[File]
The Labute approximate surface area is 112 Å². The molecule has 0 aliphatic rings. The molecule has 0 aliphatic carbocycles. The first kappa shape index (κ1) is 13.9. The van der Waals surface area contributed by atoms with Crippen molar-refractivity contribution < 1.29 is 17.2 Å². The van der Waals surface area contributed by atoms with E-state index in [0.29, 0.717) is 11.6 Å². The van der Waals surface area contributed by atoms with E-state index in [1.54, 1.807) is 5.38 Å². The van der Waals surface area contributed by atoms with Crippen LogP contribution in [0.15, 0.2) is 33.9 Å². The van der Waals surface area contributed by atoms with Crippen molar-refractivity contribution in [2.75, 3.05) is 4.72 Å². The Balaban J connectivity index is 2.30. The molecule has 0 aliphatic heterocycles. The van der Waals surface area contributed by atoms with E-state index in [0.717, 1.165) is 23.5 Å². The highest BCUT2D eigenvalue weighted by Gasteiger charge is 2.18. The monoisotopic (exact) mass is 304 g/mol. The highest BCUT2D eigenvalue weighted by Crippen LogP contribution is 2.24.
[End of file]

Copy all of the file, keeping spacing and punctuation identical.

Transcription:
The Labute approximate surface area is 112 Å². The molecule has 0 aliphatic rings. The molecule has 0 aliphatic carbocycles. The first kappa shape index (κ1) is 13.9. The van der Waals surface area contributed by atoms with Crippen molar-refractivity contribution < 1.29 is 17.2 Å². The van der Waals surface area contributed by atoms with E-state index in [0.29, 0.717) is 11.6 Å². The van der Waals surface area contributed by atoms with E-state index in [1.54, 1.807) is 5.38 Å². The van der Waals surface area contributed by atoms with Crippen LogP contribution in [0.15, 0.2) is 33.9 Å². The van der Waals surface area contributed by atoms with Crippen molar-refractivity contribution in [2.75, 3.05) is 4.72 Å². The Balaban J connectivity index is 2.30. The molecule has 0 aliphatic heterocycles. The van der Waals surface area contributed by atoms with E-state index in [0.717, 1.165) is 23.5 Å². The highest BCUT2D eigenvalue weighted by Gasteiger charge is 2.18. The monoisotopic (exact) mass is 304 g/mol. The highest BCUT2D eigenvalue weighted by Crippen LogP contribution is 2.24.